SAN FRANCISCO, August 17, 2011 – Up-and-coming San Francisco DJ and producer, Tall Sasha, today released the new dance music single “In My Heart” on Curvve Records, along with three club remixes by D:FUSE, Jamaster A and Sir Thomas. A hypnotic track featuring sexy female vocals by San Francisco’s own Janice Bailon, “In My Heart” keeps the dance floor moving with a pulsing groove and driving bass line. The single and remixes are now available on Beatport.
The original version is 6:30 minutes in length and kicks off with a hypnotic journey of electronic piano and a driving beat. Janice’s vocals begin a wavy, dreamy voice, which continues to drive the rhythm and melody throughout. The D:FUSE remix infuses his uniquely energetic sound, reworking the vocal, bringing the bass line to the forefront and keeping the groove pulsing. Sir Thomas creates a deep and dark version of the song, while Jamaster A brings out the most energetic remix with a Euro dance sound.
Tall Sasha has risen to one of the most popular DJs in San Francisco in a relatively short amount of time. Just in the last year alone he has been picked to share the decks in legendary Ruby Skye, San Francisco with the world’s most respected DJs from David Guetta, Roger Sanchez, Axwell, Swedish House Mafia, Mark Knight, Avicii, Ferry Corsten and many more. When he’s not touring internationally, Tall Sasha is often seen spinning in his top three San Francisco venues Ruby Skye, Supperclub and Vessel.
“I’ve wanted to create a sound that just flows nicely and it’s not too energetic and not too mellow,” says Tall Sasha. “The vocals and melody have always been the most important to me in electronic music, and I wanted to make a song that adjusts to your own listening mood.”
“My idea on the remix was to chop the vocal up a bit and rearrange the verses just a bit to focus on the hook,” said D:FUSE on his remix. “Then it was about bringing some funk with the bass line. It’s honestly the type of track I’m always searching for and it has been tearing up my floors. Very happy with my remix and love the original as well!”
“This track can reach a very broad audience as its a mixture of genres, and my remix could suit many different tier one DJs as it is deep, dark and full of bass with sexy vocal to back it up,” said Sir Thomas.
To preview and purchase the “In My Heart” original track and remixes today, visit: http://www.beatport.com/artist/tall-sasha/206775. For a limited time, if you download any of the 4 versions, and send a receipt to firstname.lastname@example.org, you will get a link to download a special edition, free one-hour podcast from D:FUSE and Tall Sasha.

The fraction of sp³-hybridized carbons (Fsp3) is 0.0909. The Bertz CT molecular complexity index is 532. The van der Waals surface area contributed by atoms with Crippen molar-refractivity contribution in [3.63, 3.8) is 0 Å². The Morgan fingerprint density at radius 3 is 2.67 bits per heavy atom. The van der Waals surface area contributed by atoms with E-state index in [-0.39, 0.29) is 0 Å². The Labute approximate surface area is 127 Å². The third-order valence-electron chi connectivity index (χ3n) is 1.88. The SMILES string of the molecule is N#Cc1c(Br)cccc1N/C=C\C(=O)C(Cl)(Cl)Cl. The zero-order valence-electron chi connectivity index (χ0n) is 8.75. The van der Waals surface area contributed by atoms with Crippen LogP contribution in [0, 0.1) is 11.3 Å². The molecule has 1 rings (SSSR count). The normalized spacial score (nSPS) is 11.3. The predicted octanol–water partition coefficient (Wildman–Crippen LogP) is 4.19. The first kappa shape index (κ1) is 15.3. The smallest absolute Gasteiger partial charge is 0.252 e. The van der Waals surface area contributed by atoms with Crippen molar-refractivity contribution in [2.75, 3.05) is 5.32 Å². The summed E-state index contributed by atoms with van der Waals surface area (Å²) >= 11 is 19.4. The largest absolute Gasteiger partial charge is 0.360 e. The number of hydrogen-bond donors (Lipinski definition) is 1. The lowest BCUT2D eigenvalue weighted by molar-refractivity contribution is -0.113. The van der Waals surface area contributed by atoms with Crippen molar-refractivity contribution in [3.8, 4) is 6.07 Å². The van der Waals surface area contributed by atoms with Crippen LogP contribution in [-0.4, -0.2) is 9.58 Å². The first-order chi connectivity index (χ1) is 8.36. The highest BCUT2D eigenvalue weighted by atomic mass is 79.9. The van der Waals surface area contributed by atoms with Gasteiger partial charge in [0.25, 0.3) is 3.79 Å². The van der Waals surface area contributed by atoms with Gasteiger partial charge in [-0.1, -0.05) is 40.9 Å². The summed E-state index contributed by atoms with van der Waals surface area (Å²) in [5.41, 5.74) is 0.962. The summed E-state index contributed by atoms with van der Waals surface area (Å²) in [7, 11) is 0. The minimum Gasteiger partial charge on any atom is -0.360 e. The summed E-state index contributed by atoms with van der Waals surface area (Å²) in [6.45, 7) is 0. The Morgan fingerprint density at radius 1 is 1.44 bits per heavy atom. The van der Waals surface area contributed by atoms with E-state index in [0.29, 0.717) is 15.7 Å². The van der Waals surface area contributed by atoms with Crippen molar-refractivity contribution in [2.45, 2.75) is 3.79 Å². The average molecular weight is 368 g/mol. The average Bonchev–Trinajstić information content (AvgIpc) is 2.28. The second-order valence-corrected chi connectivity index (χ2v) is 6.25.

Oliver Smith has been described as “an excellent DJ” by Armin van Buuren, “the best thing to happen in trance” by Mixmag and “sensational” by DJ magazine. In recent years the highly successful UK trance DJ and producer has released over 50 records and remixes and has performed as a DJ in many of the biggest clubs around the world. Oliver’s music is regularly played by leading DJs such as Tiesto, Ferry Corsten, Armin van Buuren and Above & Beyond. In addition to this, Oliver’s work as one half of the highly acclaimed production duo Smith & Pledger has assured him a place as one of the leading figures in the trance scene.
Oliver’s latest remix, “Breakthrough” is yet another prime example of the melodic, musical talent that has defined him as an artist.
You have played at numerous “superclubs” around the world, like Godskitchen , Turnmills and Passion; when you play at clubs like these, do you still get a “wow” feeling from it, or is it just routine now?
It’s always a thrill for me to play in any club. Big clubs like Godskitchen or Matter (the new club here in London) tend to have a great following and very knowledgeable crowd so that makes them particularly good. Also, the bigger clubs often have a great sound and lighting setup, which is the icing on the cake. Having said that, smaller and more intimate venues also have their charm so I’m glad I get to play both.
What inspired you about “Breakthrough” to complete a remix of the track?
The main thing that caught my ear in Breakthrough was the stuttered vocal that forms one of the main hooks in the remix. It’s quite a memorable and addictive combination of sound and melody. My overall approach for the remix was to pick out a few key elements and put them together with my own sounds to make my own personal interpretation of the track.
Your music has been played by some of the biggest names in trance. What drew you to the trance genre?
I’m a music fan in general but what attracts me to trance and progressive house is the powerful emotional content it can have. It also features a lot of epic soundscapes that really appeal to me and I like the idea of working with synths, samples and drum machines so it’s the perfect format for my music.
Working with major labels such as Sony and Universal, were your expectations different than working with smaller labels?